Implantation molecular injury:  
AKI signal (IRRAT)0.080.05
Clinical variables  
Donor age−0.120.25*
Recipient age−0.14−0.07
Histology at implantation  
Interstitial fibrosis (ci)−0.15−0.18
Tubular atrophy (ct)−0.110.32**
Remuzzi score−0.160.22*
Predictive models  

The AKI signal at the time of implantation did not predict late renal function. Donor age and donor age-dependent models such as KDRI and Irish correlated weakly with late kidney function, as did some histology features that are associated with donor age. Recipient age was not associated with late function. Thus AKI, recipient age and donor age all contribute to early dysfunction, but donor age and related histology features are the main determinants of late function.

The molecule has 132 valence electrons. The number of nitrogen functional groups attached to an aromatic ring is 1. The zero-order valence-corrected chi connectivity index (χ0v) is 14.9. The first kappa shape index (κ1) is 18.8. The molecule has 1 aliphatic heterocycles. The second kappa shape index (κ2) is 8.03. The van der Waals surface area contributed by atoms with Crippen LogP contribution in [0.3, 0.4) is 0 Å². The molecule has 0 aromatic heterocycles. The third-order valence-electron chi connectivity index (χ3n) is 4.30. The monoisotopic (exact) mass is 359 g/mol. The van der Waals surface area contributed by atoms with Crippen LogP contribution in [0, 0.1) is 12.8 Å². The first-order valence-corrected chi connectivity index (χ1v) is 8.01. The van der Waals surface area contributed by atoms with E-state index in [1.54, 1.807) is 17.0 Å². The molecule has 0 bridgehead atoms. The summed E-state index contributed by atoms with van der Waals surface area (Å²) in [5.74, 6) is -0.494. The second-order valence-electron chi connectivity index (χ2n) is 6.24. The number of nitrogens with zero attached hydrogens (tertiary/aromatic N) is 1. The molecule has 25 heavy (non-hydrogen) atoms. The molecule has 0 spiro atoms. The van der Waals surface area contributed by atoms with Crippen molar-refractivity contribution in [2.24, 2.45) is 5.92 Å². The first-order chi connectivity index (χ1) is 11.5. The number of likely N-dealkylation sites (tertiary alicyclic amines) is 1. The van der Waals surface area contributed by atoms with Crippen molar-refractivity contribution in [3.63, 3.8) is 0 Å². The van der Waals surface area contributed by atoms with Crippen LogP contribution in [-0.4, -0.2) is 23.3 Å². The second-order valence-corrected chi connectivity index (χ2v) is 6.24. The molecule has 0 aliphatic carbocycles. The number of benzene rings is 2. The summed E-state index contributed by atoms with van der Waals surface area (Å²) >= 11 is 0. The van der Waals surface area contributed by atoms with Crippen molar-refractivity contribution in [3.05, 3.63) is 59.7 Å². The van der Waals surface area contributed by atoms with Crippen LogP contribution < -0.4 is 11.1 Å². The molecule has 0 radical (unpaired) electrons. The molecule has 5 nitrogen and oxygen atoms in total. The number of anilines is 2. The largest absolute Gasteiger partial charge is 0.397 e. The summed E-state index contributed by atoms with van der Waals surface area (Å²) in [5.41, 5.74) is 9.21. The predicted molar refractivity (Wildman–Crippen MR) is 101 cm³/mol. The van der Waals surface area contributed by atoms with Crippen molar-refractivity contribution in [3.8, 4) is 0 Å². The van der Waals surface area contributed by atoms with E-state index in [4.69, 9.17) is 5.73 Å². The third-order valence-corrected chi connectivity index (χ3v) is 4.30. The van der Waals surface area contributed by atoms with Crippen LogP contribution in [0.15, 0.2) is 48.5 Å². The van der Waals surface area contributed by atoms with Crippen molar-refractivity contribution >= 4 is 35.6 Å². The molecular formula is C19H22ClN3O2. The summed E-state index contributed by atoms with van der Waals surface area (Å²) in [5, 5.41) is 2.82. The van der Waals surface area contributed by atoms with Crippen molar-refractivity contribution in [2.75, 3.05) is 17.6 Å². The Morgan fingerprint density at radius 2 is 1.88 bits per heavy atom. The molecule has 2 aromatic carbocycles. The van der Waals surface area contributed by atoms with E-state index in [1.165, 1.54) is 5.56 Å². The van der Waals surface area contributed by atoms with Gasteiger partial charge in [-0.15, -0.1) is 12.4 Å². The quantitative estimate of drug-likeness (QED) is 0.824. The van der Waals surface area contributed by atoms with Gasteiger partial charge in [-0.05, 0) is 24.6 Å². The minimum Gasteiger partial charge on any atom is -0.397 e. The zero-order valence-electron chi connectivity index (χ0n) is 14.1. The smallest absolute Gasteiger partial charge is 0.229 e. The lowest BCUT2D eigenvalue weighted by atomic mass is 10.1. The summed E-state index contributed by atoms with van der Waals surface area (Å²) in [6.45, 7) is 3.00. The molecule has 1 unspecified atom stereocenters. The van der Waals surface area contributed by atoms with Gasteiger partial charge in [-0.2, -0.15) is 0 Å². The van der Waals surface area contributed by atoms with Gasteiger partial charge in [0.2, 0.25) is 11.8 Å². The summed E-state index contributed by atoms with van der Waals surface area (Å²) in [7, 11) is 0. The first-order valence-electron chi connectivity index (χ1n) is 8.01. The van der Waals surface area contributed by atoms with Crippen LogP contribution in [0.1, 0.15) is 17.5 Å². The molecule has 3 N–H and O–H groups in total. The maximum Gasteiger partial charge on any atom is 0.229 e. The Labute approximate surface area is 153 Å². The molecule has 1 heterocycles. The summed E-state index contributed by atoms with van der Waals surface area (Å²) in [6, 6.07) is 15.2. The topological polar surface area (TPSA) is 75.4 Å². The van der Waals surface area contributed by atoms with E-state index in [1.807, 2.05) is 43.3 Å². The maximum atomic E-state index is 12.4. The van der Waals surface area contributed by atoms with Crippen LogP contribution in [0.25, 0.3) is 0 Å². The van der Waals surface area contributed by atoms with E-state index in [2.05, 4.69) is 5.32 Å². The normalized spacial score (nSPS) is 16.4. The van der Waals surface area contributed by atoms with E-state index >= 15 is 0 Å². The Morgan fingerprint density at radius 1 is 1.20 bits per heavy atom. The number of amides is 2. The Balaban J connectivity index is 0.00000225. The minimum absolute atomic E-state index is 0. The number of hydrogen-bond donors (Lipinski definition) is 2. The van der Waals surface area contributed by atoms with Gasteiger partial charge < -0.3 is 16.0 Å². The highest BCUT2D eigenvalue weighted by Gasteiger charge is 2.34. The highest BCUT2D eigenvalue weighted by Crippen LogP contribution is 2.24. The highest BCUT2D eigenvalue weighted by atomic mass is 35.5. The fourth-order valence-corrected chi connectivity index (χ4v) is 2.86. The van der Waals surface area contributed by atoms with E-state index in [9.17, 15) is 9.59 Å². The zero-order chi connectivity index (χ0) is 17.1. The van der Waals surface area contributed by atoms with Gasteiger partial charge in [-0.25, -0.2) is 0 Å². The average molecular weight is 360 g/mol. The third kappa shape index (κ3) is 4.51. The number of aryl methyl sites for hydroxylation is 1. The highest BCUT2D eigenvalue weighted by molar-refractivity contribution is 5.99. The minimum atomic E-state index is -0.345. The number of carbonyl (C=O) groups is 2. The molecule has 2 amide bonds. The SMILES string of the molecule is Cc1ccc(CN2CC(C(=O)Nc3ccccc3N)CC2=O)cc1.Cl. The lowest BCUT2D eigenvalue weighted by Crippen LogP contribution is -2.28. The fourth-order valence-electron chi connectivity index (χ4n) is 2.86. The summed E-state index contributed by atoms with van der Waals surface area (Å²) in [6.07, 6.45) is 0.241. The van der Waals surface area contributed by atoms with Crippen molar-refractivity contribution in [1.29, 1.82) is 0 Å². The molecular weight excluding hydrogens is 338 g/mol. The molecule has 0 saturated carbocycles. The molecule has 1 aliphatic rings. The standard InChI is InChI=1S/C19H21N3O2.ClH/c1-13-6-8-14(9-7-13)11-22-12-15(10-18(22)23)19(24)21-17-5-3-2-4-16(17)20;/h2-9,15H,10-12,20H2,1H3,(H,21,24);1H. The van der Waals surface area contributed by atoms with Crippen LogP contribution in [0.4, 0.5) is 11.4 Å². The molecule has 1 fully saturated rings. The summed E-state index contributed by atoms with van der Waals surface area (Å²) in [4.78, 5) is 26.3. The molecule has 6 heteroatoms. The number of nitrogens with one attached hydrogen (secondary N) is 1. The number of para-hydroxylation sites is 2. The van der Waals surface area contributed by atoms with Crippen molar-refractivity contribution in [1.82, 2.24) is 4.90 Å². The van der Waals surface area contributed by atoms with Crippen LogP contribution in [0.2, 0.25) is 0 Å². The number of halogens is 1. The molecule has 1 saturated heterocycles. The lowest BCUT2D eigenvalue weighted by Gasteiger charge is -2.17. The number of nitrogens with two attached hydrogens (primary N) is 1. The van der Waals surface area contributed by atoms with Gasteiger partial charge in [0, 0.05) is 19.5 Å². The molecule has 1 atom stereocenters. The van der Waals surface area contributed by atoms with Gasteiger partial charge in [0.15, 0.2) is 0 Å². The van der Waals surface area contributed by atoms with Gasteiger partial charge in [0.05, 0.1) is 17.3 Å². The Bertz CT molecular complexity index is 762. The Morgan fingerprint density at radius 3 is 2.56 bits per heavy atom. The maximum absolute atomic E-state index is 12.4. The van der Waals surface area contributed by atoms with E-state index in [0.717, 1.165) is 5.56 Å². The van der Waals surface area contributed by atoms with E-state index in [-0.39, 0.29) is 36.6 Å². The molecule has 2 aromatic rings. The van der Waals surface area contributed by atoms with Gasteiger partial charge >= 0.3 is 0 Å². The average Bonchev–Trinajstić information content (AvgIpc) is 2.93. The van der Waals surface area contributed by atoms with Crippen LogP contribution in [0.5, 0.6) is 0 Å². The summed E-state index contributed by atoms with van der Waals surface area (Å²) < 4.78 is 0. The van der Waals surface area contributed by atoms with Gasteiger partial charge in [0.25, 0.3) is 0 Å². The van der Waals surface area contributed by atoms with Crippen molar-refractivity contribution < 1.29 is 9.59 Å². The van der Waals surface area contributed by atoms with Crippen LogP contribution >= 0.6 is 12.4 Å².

The present study examined whether the previously defined molecular AKI signal, when measured in biopsies from kidneys of brain dead donors at the time of implantation, would add insight into early kidney dysfunction beyond the usual predictors based on histology, donor age and recipient age. We confirmed that donor age (or indices based on donor age) and recipient age correlated with early dysfunction, but age-related histologic lesions had did not have any independent ability to predict early function once age was considered. The molecular AKI signal predicted early dysfunction independently from donor and recipient age, across all donors and within the SCD group. However, for ECDs, prediction of early dysfunction is confounded by the interaction between ECD and old recipient age. This reflects the practice of avoid transplantation of ECD kidneys into young recipients, which creates a powerful association of ECD and old high-risk recipients. Long-term function is poorer with kidneys from old donors, and thus age-related histology lesions have weak association with late GFR measurements, but recipient age was not significant. The results show the potential value of injury molecules for predicting early outcomes, but remind us of the complexity of predicting outcomes for ECD kidneys in old recipients.